By Brianna Cooper, Communications Intern, UNC Department of Allied Health Sciences
Imagine the typical day in the life of a radiologic science student. You are most likely envisioning the student in a lab learning to use new equipment under the watchful eye of the instructor. Or perhaps you would picture the student volunteering in a hospital, practicing skills on patients and learning new techniques from staff members. You imagine the student going home and studying textbooks and other materials for an upcoming exam.
If this is what you imagine when you think about the typical radiologic science student, you would be surprised to find that studying radiology looks a lot different in other parts of the world, like Malawi.
Being a radiology student at the Malawi College of Health Sciences means receiving theoretical knowledge because there is no lab where you can gain hands-on experience. It means not having the opportunity to practice your skills in the field, because hospitals are overcrowded and equipment is severely limited. Being a radiologic science student in Malawi means not having all the resources and materials you need because of financial barriers.
Peter Shaba is trying to change that.
On his first international visit, Shaba, the acting head of the Radiography Programme at the Malawi College of Health Sciences (MCHS), arrived in Chapel Hill to meet with faculty and students from the University of North Carolina’s Division of Radiologic Science, which is housed in the UNC School of Medicine’s UNC Department of Allied Health Sciences. Shaba’s visit was a part of a global, collaborative initiative to support radiology colleagues in Lilongwe, Malawi.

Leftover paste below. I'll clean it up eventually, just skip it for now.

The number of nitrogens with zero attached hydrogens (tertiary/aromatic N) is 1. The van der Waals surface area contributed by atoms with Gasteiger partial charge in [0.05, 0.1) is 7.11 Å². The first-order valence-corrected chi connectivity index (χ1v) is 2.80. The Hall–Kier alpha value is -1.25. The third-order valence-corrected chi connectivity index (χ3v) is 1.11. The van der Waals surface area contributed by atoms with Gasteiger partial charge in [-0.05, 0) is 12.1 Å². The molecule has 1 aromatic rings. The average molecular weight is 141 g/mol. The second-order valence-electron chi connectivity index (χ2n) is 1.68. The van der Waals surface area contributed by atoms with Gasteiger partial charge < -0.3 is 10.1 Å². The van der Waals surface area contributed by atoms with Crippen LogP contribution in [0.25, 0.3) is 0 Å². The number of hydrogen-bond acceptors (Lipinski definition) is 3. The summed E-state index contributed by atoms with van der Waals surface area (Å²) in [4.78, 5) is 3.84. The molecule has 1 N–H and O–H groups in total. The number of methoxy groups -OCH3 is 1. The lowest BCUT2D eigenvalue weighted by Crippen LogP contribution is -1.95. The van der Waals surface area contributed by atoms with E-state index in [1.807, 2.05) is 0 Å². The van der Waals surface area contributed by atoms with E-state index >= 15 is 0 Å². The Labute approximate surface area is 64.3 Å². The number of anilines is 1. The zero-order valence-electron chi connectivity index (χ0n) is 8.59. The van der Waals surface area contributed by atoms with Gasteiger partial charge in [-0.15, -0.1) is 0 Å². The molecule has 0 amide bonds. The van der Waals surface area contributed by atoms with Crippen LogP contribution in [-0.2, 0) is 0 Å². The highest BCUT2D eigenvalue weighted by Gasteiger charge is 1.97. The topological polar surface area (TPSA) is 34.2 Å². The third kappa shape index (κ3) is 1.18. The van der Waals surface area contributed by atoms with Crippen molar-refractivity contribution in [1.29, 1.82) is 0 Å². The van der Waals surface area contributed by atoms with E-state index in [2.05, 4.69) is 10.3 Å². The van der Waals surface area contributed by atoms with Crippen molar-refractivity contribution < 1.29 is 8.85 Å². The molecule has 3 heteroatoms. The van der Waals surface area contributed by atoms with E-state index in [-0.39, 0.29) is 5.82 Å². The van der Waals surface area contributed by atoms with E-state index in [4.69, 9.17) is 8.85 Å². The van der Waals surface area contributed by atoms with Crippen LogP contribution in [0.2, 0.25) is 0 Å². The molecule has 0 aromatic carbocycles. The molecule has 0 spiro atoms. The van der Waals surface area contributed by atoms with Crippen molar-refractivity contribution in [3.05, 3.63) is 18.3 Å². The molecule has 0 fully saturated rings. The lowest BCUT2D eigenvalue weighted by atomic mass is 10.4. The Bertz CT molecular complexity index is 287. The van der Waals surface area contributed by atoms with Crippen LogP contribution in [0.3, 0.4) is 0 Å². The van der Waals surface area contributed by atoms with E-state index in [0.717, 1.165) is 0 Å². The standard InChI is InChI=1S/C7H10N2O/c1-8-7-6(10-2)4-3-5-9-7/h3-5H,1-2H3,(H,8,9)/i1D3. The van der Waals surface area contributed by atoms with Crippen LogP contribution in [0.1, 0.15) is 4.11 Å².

During his visit Shaba also discussed his current collaboration with the Division of Radiologic Science to establish an educational partnership with the Malawi College of Health Sciences’ Radiology Programme. Shaba connected with faculty, like Andrew Woodward, RT, Assistant Professor of Radiologic Science at UNC, and students in the classroom to gain insight into strategies for developing effective instructional design and delivery techniques for radiologic science.
Shaba said that spending time in the classroom was an important step to help him to see how the Radiologic Science Programme at MCHS could be improved, which is one of the goals of the partnership with the Division of Radiologic Science.
“The educational visit was a great experience and created a platform for improvement of the teaching and learning of radiography at MCHS,” said Shaba. “Through the class and lab instructional strategies I observed, I was able to take note of the things that we need to do so as to improve the services we deliver.”
UNC Students Grow from Malawi Experience
The educational partnership, which began in September 2013 after an initial site visit and with the guidance of UNC Project-Malawi, has three long-term bilateral goal initiatives. These include:
• Radiologist support
• Technologist and radiographer education and development for working technologists, faculty and students
• Biomedical engineering development for equipment maintenance
Since their initial site visit, students and faculty in the Division of Radiologic Science have maintained an integral role in providing educational resources to MCHS radiology students.
“Education is the key to an improved future,” said Woodward, when discussing the partnership. “The establishment of the partnership between the Malawi College of Health Sciences’ Radiography Programme and UNC’s Division of Radiologic Science is nothing less than an epic accomplishment for both institutions. The partnership will enable students and faculty from both institutions to engage in academic endeavors that will lead to personal and professional growth.”